Noam, again, has great reporting on how financial reform managed to temporarily suspend the political principles of physics. Here's a taste of one crucial moment:

Most lobbyists continued to believe the derivatives piece of Dodd’s bill would disappear once Senate Agriculture Committee Chairman Blanche Lincoln negotiated a compromise with her Republican counterpart, Saxby Chambliss. (The Agriculture Committee shares jurisdiction over derivatives.) What the industry hadn’t realized was that, as the White House pivoted to financial reform, derivatives were rocketing up its priority list. One reason was strategic: The White House began to recognize that derivatives might be more hospitable terrain than, say, the too-big-to-fail problem, the solution to which Republicans dishonestly dubbed a “permanent bailout.” “Rahm’s view is: ‘I like the derivatives issue,’” says one administration official. “ ‘We’re on better ground on that than talking about bailouts. If they talk bailouts, we talk derivatives.’ ”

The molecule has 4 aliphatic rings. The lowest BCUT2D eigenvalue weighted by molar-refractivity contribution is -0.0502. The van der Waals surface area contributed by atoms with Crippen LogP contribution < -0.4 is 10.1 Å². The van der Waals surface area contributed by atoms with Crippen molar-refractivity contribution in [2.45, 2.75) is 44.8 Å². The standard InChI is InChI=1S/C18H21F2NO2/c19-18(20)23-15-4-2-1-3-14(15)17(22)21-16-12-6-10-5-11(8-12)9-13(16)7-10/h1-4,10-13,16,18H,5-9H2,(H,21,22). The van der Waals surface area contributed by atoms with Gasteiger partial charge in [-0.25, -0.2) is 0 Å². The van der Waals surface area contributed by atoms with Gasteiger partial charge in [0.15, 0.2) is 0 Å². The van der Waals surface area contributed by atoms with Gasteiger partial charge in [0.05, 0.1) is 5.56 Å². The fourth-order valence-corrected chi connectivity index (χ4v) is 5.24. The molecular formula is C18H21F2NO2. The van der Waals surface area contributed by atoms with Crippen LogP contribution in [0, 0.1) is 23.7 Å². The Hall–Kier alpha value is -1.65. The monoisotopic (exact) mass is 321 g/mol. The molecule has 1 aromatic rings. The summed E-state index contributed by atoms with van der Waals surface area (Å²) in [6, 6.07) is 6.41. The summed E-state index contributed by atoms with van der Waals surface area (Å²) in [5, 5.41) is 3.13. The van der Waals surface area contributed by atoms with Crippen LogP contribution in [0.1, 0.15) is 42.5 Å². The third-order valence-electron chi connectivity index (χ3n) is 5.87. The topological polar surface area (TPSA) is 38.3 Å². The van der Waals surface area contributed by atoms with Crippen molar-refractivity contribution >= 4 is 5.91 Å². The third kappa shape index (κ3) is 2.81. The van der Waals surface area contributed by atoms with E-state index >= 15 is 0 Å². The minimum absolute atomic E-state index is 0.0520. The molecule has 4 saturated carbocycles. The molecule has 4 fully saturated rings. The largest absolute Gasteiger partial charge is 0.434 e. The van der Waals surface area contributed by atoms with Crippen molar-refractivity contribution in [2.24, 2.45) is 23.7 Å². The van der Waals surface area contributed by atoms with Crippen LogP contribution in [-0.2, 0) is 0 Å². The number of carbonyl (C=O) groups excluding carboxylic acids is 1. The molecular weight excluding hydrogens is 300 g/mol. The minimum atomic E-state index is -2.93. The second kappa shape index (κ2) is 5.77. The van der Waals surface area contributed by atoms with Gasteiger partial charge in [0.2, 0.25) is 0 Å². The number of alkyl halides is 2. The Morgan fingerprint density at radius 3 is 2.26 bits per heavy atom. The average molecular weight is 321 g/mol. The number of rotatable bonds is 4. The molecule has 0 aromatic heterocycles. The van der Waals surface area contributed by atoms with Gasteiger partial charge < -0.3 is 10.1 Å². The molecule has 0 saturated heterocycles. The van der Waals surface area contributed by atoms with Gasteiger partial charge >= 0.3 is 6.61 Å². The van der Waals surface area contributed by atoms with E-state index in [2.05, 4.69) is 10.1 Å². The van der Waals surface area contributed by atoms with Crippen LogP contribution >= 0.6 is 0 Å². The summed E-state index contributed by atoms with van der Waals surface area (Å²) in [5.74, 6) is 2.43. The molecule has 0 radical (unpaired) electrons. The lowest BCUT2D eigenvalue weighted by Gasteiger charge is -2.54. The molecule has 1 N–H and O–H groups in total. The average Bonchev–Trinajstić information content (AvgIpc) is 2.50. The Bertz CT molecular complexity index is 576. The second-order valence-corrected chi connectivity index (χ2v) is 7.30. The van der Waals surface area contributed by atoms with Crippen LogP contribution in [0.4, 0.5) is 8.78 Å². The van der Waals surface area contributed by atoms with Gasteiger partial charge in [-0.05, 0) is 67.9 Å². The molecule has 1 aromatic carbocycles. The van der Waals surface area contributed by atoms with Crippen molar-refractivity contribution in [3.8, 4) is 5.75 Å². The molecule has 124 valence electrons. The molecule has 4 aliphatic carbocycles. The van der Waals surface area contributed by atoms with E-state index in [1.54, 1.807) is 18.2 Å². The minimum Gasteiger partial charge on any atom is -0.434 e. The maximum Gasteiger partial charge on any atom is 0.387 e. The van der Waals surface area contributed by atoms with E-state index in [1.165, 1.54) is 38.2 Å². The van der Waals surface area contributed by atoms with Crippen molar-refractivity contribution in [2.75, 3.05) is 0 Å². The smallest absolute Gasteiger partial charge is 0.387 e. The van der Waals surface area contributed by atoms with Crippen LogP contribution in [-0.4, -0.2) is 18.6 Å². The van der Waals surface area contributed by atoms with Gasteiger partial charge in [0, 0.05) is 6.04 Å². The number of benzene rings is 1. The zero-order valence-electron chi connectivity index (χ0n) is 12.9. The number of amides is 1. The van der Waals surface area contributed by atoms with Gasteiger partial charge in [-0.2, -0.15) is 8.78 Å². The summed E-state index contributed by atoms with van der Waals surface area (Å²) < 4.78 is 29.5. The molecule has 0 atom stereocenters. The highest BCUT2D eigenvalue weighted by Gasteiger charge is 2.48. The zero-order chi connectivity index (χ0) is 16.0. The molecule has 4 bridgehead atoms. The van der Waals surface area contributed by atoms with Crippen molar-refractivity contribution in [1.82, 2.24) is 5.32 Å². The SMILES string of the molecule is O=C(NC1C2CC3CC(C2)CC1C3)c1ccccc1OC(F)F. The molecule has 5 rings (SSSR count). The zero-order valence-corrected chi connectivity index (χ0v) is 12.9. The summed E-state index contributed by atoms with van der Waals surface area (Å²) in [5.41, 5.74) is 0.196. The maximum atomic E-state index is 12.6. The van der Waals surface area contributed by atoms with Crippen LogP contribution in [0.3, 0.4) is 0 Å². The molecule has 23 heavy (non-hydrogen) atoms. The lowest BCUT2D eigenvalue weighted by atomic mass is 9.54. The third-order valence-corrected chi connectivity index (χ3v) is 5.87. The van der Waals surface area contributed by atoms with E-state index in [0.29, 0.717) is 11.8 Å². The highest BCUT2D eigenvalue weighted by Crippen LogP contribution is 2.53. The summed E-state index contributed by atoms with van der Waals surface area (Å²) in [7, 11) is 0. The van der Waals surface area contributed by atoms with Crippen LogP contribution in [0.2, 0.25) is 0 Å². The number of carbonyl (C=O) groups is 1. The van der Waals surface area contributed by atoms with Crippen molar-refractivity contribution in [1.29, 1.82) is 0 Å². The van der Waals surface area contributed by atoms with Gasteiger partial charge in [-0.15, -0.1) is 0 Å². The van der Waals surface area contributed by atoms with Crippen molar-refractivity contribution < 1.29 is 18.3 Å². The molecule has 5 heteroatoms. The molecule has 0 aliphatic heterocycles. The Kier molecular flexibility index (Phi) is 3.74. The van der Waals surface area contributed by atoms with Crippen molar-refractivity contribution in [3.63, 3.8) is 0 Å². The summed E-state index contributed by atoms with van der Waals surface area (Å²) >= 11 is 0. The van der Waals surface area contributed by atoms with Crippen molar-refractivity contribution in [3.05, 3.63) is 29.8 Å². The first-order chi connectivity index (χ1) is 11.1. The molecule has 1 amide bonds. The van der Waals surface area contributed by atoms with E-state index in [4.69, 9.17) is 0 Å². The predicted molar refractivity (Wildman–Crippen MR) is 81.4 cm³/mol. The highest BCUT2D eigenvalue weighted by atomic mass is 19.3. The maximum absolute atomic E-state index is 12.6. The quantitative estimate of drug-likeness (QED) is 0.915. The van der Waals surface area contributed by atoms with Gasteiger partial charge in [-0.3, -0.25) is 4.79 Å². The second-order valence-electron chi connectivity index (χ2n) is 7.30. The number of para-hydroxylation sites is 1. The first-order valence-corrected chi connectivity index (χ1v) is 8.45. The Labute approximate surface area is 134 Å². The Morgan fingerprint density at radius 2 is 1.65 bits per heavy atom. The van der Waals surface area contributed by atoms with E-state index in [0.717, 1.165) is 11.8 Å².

Unbeknownst to Wall Street, the new White House focus had transformed the Dodd bill from a legislative ideal—worth striving for but unlikely to pass intact—to a minimally acceptable standard.

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